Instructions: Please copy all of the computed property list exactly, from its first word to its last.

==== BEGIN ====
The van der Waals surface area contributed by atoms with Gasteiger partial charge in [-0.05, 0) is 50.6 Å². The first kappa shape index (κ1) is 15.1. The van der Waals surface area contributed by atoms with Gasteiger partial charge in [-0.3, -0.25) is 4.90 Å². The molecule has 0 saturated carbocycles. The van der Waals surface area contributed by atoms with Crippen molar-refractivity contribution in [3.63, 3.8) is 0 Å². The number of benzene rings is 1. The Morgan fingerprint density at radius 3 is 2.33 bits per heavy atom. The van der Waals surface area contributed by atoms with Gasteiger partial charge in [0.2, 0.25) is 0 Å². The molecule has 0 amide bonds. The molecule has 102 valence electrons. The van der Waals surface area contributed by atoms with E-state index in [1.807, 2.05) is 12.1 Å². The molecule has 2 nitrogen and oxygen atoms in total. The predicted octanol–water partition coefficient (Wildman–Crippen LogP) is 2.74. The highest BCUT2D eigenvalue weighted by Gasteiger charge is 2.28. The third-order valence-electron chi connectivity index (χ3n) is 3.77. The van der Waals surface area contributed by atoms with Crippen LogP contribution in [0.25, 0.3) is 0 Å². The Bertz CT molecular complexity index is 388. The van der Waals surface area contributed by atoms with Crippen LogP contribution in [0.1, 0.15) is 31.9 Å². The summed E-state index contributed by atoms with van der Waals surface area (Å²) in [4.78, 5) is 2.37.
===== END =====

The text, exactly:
The van der Waals surface area contributed by atoms with Gasteiger partial charge in [-0.05, 0) is 50.6 Å². The first kappa shape index (κ1) is 15.1. The van der Waals surface area contributed by atoms with Gasteiger partial charge in [-0.3, -0.25) is 4.90 Å². The molecule has 0 saturated carbocycles. The van der Waals surface area contributed by atoms with Crippen molar-refractivity contribution in [3.63, 3.8) is 0 Å². The number of benzene rings is 1. The Morgan fingerprint density at radius 3 is 2.33 bits per heavy atom. The van der Waals surface area contributed by atoms with Gasteiger partial charge in [0.2, 0.25) is 0 Å². The molecule has 0 amide bonds. The molecule has 102 valence electrons. The van der Waals surface area contributed by atoms with E-state index in [1.807, 2.05) is 12.1 Å². The molecule has 2 nitrogen and oxygen atoms in total. The predicted octanol–water partition coefficient (Wildman–Crippen LogP) is 2.74. The highest BCUT2D eigenvalue weighted by Gasteiger charge is 2.28. The third-order valence-electron chi connectivity index (χ3n) is 3.77. The van der Waals surface area contributed by atoms with Crippen LogP contribution in [0.25, 0.3) is 0 Å². The Bertz CT molecular complexity index is 388. The van der Waals surface area contributed by atoms with Crippen LogP contribution in [0.1, 0.15) is 31.9 Å². The summed E-state index contributed by atoms with van der Waals surface area (Å²) in [4.78, 5) is 2.37.